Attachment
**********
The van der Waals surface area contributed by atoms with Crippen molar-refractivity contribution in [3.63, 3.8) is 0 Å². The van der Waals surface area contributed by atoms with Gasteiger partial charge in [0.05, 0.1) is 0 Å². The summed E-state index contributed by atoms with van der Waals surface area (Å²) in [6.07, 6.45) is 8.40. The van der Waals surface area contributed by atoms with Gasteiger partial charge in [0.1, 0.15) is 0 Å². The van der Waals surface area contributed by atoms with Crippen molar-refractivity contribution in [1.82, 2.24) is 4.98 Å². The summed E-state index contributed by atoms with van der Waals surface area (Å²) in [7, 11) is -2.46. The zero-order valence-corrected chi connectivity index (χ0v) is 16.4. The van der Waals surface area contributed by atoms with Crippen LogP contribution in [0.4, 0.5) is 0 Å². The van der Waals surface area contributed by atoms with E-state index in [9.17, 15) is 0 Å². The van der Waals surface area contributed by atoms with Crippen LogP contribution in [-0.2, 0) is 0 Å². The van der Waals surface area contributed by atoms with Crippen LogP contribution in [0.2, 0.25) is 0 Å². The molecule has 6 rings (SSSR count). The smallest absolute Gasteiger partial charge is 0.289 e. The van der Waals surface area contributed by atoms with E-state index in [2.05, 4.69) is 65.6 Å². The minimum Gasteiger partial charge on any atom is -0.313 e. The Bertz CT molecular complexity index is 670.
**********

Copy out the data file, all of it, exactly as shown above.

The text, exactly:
The van der Waals surface area contributed by atoms with Crippen molar-refractivity contribution in [3.63, 3.8) is 0 Å². The van der Waals surface area contributed by atoms with Gasteiger partial charge in [0.05, 0.1) is 0 Å². The summed E-state index contributed by atoms with van der Waals surface area (Å²) in [6.07, 6.45) is 8.40. The van der Waals surface area contributed by atoms with Gasteiger partial charge in [0.1, 0.15) is 0 Å². The van der Waals surface area contributed by atoms with Crippen molar-refractivity contribution in [1.82, 2.24) is 4.98 Å². The summed E-state index contributed by atoms with van der Waals surface area (Å²) in [7, 11) is -2.46. The zero-order valence-corrected chi connectivity index (χ0v) is 16.4. The van der Waals surface area contributed by atoms with Crippen LogP contribution in [0.4, 0.5) is 0 Å². The van der Waals surface area contributed by atoms with E-state index in [9.17, 15) is 0 Å². The van der Waals surface area contributed by atoms with Crippen LogP contribution in [-0.2, 0) is 0 Å². The van der Waals surface area contributed by atoms with Crippen LogP contribution in [0.2, 0.25) is 0 Å². The molecule has 6 rings (SSSR count). The smallest absolute Gasteiger partial charge is 0.289 e. The van der Waals surface area contributed by atoms with E-state index in [2.05, 4.69) is 65.6 Å². The minimum Gasteiger partial charge on any atom is -0.313 e. The Bertz CT molecular complexity index is 670.